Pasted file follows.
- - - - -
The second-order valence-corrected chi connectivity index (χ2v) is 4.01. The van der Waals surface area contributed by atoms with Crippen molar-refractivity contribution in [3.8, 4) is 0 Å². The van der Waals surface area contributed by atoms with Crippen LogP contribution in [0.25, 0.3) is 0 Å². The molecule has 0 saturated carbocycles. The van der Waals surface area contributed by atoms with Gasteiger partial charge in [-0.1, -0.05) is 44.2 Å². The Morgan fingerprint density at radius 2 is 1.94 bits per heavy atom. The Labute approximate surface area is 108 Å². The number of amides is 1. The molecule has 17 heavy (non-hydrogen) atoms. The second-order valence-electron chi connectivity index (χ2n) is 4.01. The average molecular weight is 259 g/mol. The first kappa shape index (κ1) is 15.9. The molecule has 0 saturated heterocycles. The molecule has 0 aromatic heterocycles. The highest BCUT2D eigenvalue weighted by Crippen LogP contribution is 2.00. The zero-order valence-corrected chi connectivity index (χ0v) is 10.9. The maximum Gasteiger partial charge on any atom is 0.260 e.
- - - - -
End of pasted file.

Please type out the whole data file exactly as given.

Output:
The second-order valence-corrected chi connectivity index (χ2v) is 4.01. The van der Waals surface area contributed by atoms with Crippen molar-refractivity contribution in [3.8, 4) is 0 Å². The van der Waals surface area contributed by atoms with Crippen LogP contribution in [0.25, 0.3) is 0 Å². The molecule has 0 saturated carbocycles. The van der Waals surface area contributed by atoms with Gasteiger partial charge in [-0.1, -0.05) is 44.2 Å². The Morgan fingerprint density at radius 2 is 1.94 bits per heavy atom. The Labute approximate surface area is 108 Å². The number of amides is 1. The molecule has 17 heavy (non-hydrogen) atoms. The second-order valence-electron chi connectivity index (χ2n) is 4.01. The average molecular weight is 259 g/mol. The first kappa shape index (κ1) is 15.9. The molecule has 0 saturated heterocycles. The molecule has 0 aromatic heterocycles. The highest BCUT2D eigenvalue weighted by Crippen LogP contribution is 2.00. The zero-order valence-corrected chi connectivity index (χ0v) is 10.9. The maximum Gasteiger partial charge on any atom is 0.260 e.